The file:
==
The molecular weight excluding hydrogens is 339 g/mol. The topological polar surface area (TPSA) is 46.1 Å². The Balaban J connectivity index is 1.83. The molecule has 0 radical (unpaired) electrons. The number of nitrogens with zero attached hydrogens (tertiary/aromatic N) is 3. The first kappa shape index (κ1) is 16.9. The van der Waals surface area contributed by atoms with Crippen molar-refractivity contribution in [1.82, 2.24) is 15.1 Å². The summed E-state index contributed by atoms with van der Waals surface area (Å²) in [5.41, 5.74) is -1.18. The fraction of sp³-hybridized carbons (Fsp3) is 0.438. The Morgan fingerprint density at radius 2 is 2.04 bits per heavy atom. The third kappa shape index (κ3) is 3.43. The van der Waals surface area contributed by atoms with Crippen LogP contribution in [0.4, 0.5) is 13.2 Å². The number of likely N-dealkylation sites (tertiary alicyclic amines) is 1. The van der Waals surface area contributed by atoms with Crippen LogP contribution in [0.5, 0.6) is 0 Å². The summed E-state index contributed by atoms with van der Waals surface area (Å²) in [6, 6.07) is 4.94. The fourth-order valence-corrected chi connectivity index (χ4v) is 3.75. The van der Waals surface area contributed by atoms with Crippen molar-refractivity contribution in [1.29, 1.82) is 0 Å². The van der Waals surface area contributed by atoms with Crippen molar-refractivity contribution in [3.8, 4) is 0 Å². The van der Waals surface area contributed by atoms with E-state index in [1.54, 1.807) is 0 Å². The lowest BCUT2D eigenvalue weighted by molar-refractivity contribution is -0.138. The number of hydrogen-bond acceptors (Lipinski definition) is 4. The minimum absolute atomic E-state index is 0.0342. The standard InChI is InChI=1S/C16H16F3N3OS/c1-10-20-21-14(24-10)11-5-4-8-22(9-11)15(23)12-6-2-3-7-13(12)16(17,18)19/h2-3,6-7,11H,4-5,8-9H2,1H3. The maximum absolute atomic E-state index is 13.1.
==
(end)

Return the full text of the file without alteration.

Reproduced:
The molecular weight excluding hydrogens is 339 g/mol. The topological polar surface area (TPSA) is 46.1 Å². The Balaban J connectivity index is 1.83. The molecule has 0 radical (unpaired) electrons. The number of nitrogens with zero attached hydrogens (tertiary/aromatic N) is 3. The first kappa shape index (κ1) is 16.9. The van der Waals surface area contributed by atoms with Crippen molar-refractivity contribution in [1.82, 2.24) is 15.1 Å². The summed E-state index contributed by atoms with van der Waals surface area (Å²) in [5.41, 5.74) is -1.18. The fraction of sp³-hybridized carbons (Fsp3) is 0.438. The Morgan fingerprint density at radius 2 is 2.04 bits per heavy atom. The third kappa shape index (κ3) is 3.43. The van der Waals surface area contributed by atoms with Crippen LogP contribution in [0.4, 0.5) is 13.2 Å². The number of likely N-dealkylation sites (tertiary alicyclic amines) is 1. The van der Waals surface area contributed by atoms with Crippen LogP contribution in [0.5, 0.6) is 0 Å². The summed E-state index contributed by atoms with van der Waals surface area (Å²) in [6, 6.07) is 4.94. The fourth-order valence-corrected chi connectivity index (χ4v) is 3.75. The van der Waals surface area contributed by atoms with Crippen molar-refractivity contribution in [1.29, 1.82) is 0 Å². The van der Waals surface area contributed by atoms with Crippen molar-refractivity contribution in [3.8, 4) is 0 Å². The van der Waals surface area contributed by atoms with E-state index in [1.54, 1.807) is 0 Å². The lowest BCUT2D eigenvalue weighted by molar-refractivity contribution is -0.138. The number of hydrogen-bond acceptors (Lipinski definition) is 4. The minimum absolute atomic E-state index is 0.0342. The standard InChI is InChI=1S/C16H16F3N3OS/c1-10-20-21-14(24-10)11-5-4-8-22(9-11)15(23)12-6-2-3-7-13(12)16(17,18)19/h2-3,6-7,11H,4-5,8-9H2,1H3. The maximum absolute atomic E-state index is 13.1.